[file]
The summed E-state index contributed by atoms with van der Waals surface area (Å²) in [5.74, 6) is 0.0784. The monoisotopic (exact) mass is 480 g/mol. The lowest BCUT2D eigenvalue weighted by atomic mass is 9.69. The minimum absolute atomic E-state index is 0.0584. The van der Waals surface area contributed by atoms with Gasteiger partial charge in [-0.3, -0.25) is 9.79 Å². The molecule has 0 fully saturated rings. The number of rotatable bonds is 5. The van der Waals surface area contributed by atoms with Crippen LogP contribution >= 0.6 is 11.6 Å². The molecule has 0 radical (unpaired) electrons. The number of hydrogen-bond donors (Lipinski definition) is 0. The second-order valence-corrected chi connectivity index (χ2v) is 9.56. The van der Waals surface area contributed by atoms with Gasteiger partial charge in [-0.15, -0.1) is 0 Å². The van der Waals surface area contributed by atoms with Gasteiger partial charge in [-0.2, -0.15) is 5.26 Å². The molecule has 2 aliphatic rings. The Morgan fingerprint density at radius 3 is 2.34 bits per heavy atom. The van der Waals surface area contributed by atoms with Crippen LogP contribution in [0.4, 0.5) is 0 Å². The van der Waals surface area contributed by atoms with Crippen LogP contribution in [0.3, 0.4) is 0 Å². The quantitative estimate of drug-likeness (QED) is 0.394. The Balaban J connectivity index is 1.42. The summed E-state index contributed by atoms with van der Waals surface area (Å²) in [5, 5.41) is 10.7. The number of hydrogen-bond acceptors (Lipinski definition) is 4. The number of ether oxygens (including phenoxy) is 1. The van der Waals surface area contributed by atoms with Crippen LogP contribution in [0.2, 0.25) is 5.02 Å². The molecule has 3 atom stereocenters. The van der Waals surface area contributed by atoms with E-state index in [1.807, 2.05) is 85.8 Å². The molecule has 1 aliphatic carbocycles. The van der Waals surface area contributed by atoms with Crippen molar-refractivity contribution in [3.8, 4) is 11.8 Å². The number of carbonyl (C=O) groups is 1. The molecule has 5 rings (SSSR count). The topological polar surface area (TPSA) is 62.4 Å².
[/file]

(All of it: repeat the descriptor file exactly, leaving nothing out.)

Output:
The summed E-state index contributed by atoms with van der Waals surface area (Å²) in [5.74, 6) is 0.0784. The monoisotopic (exact) mass is 480 g/mol. The lowest BCUT2D eigenvalue weighted by atomic mass is 9.69. The minimum absolute atomic E-state index is 0.0584. The van der Waals surface area contributed by atoms with Gasteiger partial charge in [-0.3, -0.25) is 9.79 Å². The molecule has 0 fully saturated rings. The number of rotatable bonds is 5. The van der Waals surface area contributed by atoms with Crippen LogP contribution >= 0.6 is 11.6 Å². The molecule has 0 radical (unpaired) electrons. The number of hydrogen-bond donors (Lipinski definition) is 0. The second-order valence-corrected chi connectivity index (χ2v) is 9.56. The van der Waals surface area contributed by atoms with Gasteiger partial charge in [-0.15, -0.1) is 0 Å². The van der Waals surface area contributed by atoms with Gasteiger partial charge in [-0.2, -0.15) is 5.26 Å². The molecule has 2 aliphatic rings. The Morgan fingerprint density at radius 3 is 2.34 bits per heavy atom. The van der Waals surface area contributed by atoms with Crippen LogP contribution in [0.4, 0.5) is 0 Å². The van der Waals surface area contributed by atoms with Crippen LogP contribution in [0.3, 0.4) is 0 Å². The quantitative estimate of drug-likeness (QED) is 0.394. The Balaban J connectivity index is 1.42. The summed E-state index contributed by atoms with van der Waals surface area (Å²) in [5, 5.41) is 10.7. The number of hydrogen-bond acceptors (Lipinski definition) is 4. The number of ether oxygens (including phenoxy) is 1. The van der Waals surface area contributed by atoms with Crippen LogP contribution in [0.2, 0.25) is 5.02 Å². The molecule has 3 atom stereocenters. The van der Waals surface area contributed by atoms with E-state index in [1.807, 2.05) is 85.8 Å². The molecule has 1 aliphatic carbocycles. The van der Waals surface area contributed by atoms with Crippen molar-refractivity contribution in [3.8, 4) is 11.8 Å². The number of carbonyl (C=O) groups is 1. The molecule has 5 rings (SSSR count). The topological polar surface area (TPSA) is 62.4 Å².